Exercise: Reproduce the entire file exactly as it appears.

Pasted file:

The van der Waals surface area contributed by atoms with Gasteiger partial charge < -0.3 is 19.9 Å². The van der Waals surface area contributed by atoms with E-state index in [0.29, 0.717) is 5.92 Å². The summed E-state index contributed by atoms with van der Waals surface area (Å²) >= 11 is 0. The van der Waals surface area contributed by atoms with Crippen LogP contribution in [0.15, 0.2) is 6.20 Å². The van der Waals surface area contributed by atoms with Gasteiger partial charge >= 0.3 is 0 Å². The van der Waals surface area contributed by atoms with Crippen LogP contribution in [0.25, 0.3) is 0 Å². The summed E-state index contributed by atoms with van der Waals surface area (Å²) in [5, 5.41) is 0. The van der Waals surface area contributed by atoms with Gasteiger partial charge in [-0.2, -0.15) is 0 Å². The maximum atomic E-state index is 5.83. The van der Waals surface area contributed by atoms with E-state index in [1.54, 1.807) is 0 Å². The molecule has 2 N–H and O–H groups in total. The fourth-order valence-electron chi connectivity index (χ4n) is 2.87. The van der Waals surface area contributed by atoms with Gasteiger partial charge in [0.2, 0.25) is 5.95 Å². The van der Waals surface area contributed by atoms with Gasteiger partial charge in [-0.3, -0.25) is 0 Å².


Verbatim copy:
The van der Waals surface area contributed by atoms with Gasteiger partial charge < -0.3 is 19.9 Å². The van der Waals surface area contributed by atoms with E-state index in [0.29, 0.717) is 5.92 Å². The summed E-state index contributed by atoms with van der Waals surface area (Å²) >= 11 is 0. The van der Waals surface area contributed by atoms with Crippen LogP contribution in [0.15, 0.2) is 6.20 Å². The van der Waals surface area contributed by atoms with Gasteiger partial charge >= 0.3 is 0 Å². The van der Waals surface area contributed by atoms with Crippen LogP contribution in [0.25, 0.3) is 0 Å². The summed E-state index contributed by atoms with van der Waals surface area (Å²) in [5, 5.41) is 0. The van der Waals surface area contributed by atoms with Gasteiger partial charge in [-0.2, -0.15) is 0 Å². The maximum atomic E-state index is 5.83. The van der Waals surface area contributed by atoms with E-state index in [1.54, 1.807) is 0 Å². The molecule has 2 N–H and O–H groups in total. The fourth-order valence-electron chi connectivity index (χ4n) is 2.87. The van der Waals surface area contributed by atoms with Gasteiger partial charge in [0.2, 0.25) is 5.95 Å². The van der Waals surface area contributed by atoms with Gasteiger partial charge in [-0.3, -0.25) is 0 Å².